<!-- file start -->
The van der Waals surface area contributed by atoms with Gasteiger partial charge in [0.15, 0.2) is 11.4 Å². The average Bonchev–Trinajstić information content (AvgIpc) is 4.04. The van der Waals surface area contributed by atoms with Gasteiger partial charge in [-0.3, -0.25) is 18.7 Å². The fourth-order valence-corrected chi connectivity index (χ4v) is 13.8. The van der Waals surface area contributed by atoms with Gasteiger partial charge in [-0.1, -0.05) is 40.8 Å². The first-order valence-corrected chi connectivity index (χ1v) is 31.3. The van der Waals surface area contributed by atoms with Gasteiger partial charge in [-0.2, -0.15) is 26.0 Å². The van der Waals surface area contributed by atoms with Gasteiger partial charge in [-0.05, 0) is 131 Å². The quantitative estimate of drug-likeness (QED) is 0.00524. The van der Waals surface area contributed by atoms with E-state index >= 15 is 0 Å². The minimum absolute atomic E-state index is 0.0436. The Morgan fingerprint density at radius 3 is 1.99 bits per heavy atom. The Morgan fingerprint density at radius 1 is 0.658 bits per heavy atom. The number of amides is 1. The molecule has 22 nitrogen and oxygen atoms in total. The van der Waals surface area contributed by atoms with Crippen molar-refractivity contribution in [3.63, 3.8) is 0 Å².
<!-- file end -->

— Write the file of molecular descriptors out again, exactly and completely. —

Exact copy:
The van der Waals surface area contributed by atoms with Gasteiger partial charge in [0.15, 0.2) is 11.4 Å². The average Bonchev–Trinajstić information content (AvgIpc) is 4.04. The van der Waals surface area contributed by atoms with Gasteiger partial charge in [-0.3, -0.25) is 18.7 Å². The fourth-order valence-corrected chi connectivity index (χ4v) is 13.8. The van der Waals surface area contributed by atoms with Gasteiger partial charge in [-0.1, -0.05) is 40.8 Å². The first-order valence-corrected chi connectivity index (χ1v) is 31.3. The van der Waals surface area contributed by atoms with Gasteiger partial charge in [-0.2, -0.15) is 26.0 Å². The van der Waals surface area contributed by atoms with Gasteiger partial charge in [-0.05, 0) is 131 Å². The quantitative estimate of drug-likeness (QED) is 0.00524. The van der Waals surface area contributed by atoms with E-state index >= 15 is 0 Å². The minimum absolute atomic E-state index is 0.0436. The Morgan fingerprint density at radius 3 is 1.99 bits per heavy atom. The Morgan fingerprint density at radius 1 is 0.658 bits per heavy atom. The number of amides is 1. The molecule has 22 nitrogen and oxygen atoms in total. The van der Waals surface area contributed by atoms with Crippen molar-refractivity contribution in [3.63, 3.8) is 0 Å².